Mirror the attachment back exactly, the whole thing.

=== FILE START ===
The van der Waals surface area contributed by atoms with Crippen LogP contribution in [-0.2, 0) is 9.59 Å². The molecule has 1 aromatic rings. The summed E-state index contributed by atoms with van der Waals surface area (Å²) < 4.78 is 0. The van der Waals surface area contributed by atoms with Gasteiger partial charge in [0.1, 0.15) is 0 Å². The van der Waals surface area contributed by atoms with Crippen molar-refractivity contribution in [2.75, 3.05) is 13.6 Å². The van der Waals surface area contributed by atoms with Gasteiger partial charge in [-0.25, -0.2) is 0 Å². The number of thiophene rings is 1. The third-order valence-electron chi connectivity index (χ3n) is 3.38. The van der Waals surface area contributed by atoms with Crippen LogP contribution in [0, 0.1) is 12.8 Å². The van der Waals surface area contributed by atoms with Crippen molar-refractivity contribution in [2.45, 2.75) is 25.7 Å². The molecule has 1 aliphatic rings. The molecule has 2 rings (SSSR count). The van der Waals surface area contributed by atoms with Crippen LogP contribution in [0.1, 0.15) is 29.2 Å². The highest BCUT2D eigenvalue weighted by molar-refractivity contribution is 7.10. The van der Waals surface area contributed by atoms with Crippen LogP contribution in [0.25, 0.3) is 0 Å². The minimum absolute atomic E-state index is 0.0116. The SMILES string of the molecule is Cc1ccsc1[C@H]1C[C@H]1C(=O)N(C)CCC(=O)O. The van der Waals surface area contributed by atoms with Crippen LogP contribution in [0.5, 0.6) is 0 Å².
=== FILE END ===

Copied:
The van der Waals surface area contributed by atoms with Crippen LogP contribution in [-0.2, 0) is 9.59 Å². The molecule has 1 aromatic rings. The summed E-state index contributed by atoms with van der Waals surface area (Å²) < 4.78 is 0. The van der Waals surface area contributed by atoms with Gasteiger partial charge in [0.1, 0.15) is 0 Å². The van der Waals surface area contributed by atoms with Crippen molar-refractivity contribution in [2.75, 3.05) is 13.6 Å². The van der Waals surface area contributed by atoms with Gasteiger partial charge in [-0.25, -0.2) is 0 Å². The number of thiophene rings is 1. The third-order valence-electron chi connectivity index (χ3n) is 3.38. The van der Waals surface area contributed by atoms with Crippen LogP contribution in [0, 0.1) is 12.8 Å². The van der Waals surface area contributed by atoms with Crippen molar-refractivity contribution in [2.45, 2.75) is 25.7 Å². The molecule has 1 aliphatic rings. The molecule has 2 rings (SSSR count). The van der Waals surface area contributed by atoms with Crippen LogP contribution in [0.1, 0.15) is 29.2 Å². The highest BCUT2D eigenvalue weighted by molar-refractivity contribution is 7.10. The van der Waals surface area contributed by atoms with Crippen LogP contribution in [0.25, 0.3) is 0 Å². The minimum absolute atomic E-state index is 0.0116. The SMILES string of the molecule is Cc1ccsc1[C@H]1C[C@H]1C(=O)N(C)CCC(=O)O. The van der Waals surface area contributed by atoms with Crippen LogP contribution in [0.5, 0.6) is 0 Å².